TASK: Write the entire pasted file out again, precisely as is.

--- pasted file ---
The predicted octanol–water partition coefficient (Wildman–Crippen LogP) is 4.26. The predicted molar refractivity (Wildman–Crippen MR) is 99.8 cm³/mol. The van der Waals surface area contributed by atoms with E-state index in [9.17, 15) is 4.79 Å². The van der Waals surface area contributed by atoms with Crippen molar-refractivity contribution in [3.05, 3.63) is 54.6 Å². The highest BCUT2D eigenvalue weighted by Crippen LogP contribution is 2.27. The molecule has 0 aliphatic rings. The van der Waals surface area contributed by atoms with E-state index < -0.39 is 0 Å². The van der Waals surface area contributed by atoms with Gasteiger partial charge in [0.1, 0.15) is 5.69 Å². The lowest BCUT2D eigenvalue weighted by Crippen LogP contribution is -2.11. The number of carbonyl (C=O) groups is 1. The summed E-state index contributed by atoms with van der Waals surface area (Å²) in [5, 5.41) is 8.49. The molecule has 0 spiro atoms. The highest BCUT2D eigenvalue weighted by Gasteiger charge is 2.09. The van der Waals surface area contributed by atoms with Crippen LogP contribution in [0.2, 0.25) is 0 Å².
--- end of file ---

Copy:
The predicted octanol–water partition coefficient (Wildman–Crippen LogP) is 4.26. The predicted molar refractivity (Wildman–Crippen MR) is 99.8 cm³/mol. The van der Waals surface area contributed by atoms with E-state index in [9.17, 15) is 4.79 Å². The van der Waals surface area contributed by atoms with Crippen molar-refractivity contribution in [3.05, 3.63) is 54.6 Å². The highest BCUT2D eigenvalue weighted by Crippen LogP contribution is 2.27. The molecule has 0 aliphatic rings. The van der Waals surface area contributed by atoms with E-state index < -0.39 is 0 Å². The van der Waals surface area contributed by atoms with Gasteiger partial charge in [0.1, 0.15) is 5.69 Å². The lowest BCUT2D eigenvalue weighted by Crippen LogP contribution is -2.11. The number of carbonyl (C=O) groups is 1. The summed E-state index contributed by atoms with van der Waals surface area (Å²) in [5, 5.41) is 8.49. The molecule has 0 spiro atoms. The highest BCUT2D eigenvalue weighted by Gasteiger charge is 2.09. The van der Waals surface area contributed by atoms with Crippen LogP contribution in [0.2, 0.25) is 0 Å².